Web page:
Thunberg is a key figure of FFF and this has an immense impact on the structure of age and gender of the new climate activist movement. FFF is not only breaking assumptions about young people not being interested in politics but shaking gender stereotypes of passive and quiet women. Besides this impressive impact, it cannot be overseen that social structures do not change as quickly and will only slowly adapt. As a public figure, Thunberg is faced -as so many other- with critique, the difference is, however, that it is not about her agenda but herself. Her age, her sex, the Asperger, and the lack of formal expertise are publicly used to weaken her. Based on patriarchal and age-segregated structures, young women are not ‘considered [as] valid sources’ or being ‘political leaders’. This is because society and elder generations ‘love to instinctively dismiss the youth’ (Dunt, 2019). 

The most recent peak of offences against Thunberg was related to her appearance on CNN alongside with pandemic experts on a COVID-19 panel in May 2020. Thunberg explained that the youth should trust in scientists and stay inside. She argued that “like the climate crisis, the coronavirus pandemic is a child-right’s crisis [because] it will affect children now and in the long term, but vulnerable groups will be impacted the most”. 

Shortly after the CNN announcement, not only right-wing voices have been outdoing each other with critique. Everett Piper comments in the conservative newspaper The Washington Times: “Greta shouts ‘How dare you’, [….] as she pretends to understand things that she doesn’t understand.” Piper’s article aims to devalue Thunberg’s influence and person by calling her “a precocious scold.” He strategically undermines Thunberg’s credibility by only using her first name to remind readers of her age and the lack of titles, a common elitist approach. A similar agenda follows Donald Trump Junior who ridicules Thunberg and her scope in a widely shared Twitter post (Figure 1).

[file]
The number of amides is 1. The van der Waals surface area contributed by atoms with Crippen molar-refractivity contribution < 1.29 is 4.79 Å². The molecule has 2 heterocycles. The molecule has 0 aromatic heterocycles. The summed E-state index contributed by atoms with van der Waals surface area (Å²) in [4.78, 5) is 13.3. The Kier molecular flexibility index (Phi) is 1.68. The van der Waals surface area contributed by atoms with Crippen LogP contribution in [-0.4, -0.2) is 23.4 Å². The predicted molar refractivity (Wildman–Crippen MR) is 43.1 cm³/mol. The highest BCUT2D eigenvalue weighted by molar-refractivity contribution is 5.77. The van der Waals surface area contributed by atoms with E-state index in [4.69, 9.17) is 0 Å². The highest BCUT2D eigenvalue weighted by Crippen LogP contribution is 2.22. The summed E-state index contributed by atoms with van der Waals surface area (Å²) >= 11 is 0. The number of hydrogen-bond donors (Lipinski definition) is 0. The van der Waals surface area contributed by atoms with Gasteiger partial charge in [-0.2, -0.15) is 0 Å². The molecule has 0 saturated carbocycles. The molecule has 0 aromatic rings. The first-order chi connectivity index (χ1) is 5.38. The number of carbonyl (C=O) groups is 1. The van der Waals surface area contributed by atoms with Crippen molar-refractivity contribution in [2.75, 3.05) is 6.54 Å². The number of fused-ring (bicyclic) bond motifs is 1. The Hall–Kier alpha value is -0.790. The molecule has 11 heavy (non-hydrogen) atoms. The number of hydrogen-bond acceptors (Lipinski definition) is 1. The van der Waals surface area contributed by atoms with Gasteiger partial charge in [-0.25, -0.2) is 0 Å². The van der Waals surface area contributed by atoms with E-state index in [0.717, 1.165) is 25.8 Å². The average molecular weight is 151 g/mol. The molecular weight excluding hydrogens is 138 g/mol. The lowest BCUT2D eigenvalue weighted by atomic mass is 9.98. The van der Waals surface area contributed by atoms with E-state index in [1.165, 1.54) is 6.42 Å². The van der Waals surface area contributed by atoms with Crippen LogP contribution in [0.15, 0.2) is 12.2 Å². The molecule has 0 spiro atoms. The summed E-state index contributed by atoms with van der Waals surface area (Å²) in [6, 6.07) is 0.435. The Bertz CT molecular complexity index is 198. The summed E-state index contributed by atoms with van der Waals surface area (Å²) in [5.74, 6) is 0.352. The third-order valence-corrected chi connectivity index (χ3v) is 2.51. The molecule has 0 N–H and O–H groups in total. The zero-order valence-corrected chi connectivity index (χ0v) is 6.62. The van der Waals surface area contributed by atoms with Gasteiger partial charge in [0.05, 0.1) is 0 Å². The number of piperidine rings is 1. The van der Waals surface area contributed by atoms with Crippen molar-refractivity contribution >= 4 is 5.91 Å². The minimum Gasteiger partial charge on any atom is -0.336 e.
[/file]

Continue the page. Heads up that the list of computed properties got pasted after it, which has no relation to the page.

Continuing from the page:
This is not the first time that Thunberg is targeted by right-wing media and male politicians who seem to be particularly threatened by her. Last year, Neil Hamilton, leader of UKIP-Wales posted a modified picture of Thunberg with red demon eyes (Figure 2). Hamilton aims to present her as a not rationally thinking agent but a female body out of control and in need to be stopped and controlled. His agenda is to restore gender norms and protect social structures.